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How KQ Lost Sh100B When Titus Naikuni Was In-Charge



Titus Naikuni

The flag carrier airline of Kenya is on the spot yet again this time over  Sh100 billion lost between 2003 and 2014, the nine years when Titus Naikuni was in charge.

The Director of Criminal Investigations has begun investigating the airways staff deploying forensic experts to go through through the company records and contracts with suppliers immediately. An audit report prepared by the audit firm Deloitte four years ago triggered the probe.

The investigation will look to verify whether the KQ staff were complicit in a global money-laundering ring in a conspiracy to bring down the airline. Police also suspected the money was used to fund terrorism in the region.

According to the Deloitte dossier, KQ used the black market to repatriate cash from Sudan, South Sudan and Ethiopia back to Nairobi. The airline via transactions pre-approved by then KQ chief executive officer Titus Naikuni and the finance director Alex Mbugua used an agent identified as Khalid Mohammed Ali who charged an exorbitant fee way above the market rate estimated be about Sh5.4 billion.

In KQ’s internal audit the team had asked why the airline contracted the agent when rival airlines complied with the rules in Ethiopia and Sudan to use the formal banking system.

Also under investigation is how Titus Naikuni and co.  purchased a second-hand plane from KQ’s Dutch shareholder KLM for Sh2 billion and sold off the same aircraft at Sh200 million after only five years making a substancial loss of Sh1.8 billion.

Kinoti’s team is also investigating suspicious transactions ranging from ticketing. The airline lost Sh77 billion in undervalued tickets and the huge discounts allocated to travel agents who in turn charge travelers a premium. In one case,  travel agents charged two officials from the Ministry of Transport and Infrastructure members of the KQ board almost thrice the initial fare, but only remitted the actual price back to KQ further bagging home commission from the same tickets sale.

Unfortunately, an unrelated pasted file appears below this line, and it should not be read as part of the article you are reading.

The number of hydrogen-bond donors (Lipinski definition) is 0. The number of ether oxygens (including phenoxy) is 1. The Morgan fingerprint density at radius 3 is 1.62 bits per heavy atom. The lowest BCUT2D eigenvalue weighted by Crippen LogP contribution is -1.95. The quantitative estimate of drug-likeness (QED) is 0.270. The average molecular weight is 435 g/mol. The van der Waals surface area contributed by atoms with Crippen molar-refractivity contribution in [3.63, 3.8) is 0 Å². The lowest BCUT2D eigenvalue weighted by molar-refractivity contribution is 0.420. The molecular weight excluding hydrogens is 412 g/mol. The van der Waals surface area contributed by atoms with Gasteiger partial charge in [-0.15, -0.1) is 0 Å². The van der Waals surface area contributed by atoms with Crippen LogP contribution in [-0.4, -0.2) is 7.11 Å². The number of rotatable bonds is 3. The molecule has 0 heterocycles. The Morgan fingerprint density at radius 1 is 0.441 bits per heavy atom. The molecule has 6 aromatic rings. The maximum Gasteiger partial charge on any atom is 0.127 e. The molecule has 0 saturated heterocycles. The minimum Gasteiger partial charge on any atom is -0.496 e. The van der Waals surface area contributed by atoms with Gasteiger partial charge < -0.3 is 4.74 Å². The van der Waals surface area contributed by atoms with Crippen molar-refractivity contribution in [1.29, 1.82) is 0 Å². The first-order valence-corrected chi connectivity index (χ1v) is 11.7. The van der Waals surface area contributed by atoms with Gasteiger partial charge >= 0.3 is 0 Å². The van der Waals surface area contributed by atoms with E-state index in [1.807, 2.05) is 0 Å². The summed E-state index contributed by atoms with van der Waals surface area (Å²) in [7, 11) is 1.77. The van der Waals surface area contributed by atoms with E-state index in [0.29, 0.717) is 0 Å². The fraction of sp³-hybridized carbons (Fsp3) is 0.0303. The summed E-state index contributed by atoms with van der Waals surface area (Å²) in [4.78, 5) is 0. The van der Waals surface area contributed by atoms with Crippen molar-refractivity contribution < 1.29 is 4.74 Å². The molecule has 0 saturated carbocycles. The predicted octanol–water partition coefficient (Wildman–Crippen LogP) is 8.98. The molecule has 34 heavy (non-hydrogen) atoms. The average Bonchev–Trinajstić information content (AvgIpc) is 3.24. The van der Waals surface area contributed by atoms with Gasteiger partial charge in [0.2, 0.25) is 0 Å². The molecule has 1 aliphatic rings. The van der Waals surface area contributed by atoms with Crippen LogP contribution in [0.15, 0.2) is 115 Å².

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The auditors also accuse the KQ management of allowing its staff to void, refund and reissue tickets, causing a revenue loss of $12 million.

According to reports the airline was also huddled with theft of parts in aircraft maintenance in one case the reports say an employee hacked into the OASES inventory management system at the airline, created an account “rk’ and made away with Sh60 million spare parts in one year.

The dubious transactions spread over to jet fuel procurement. In the procurement KQ still bought overpriced fuel on account of their hedging policy. after investigations the airline had lost Sh3.3 billion.

Auditors say KQ also wound up a profitable cargo subsidiary, gave its business to a rival company and paid Sh400 million to the company, instead of expanding its cargo capacity.

The corporate greed explains why the airline has been making losses despite the rise in revenues and passenger numbers. Kenya Airways doubled its loss from last year by recording an 8.56 billion loss for the half year ending June 30th. The airline recorded a loss of 4 billion for the same period last year.

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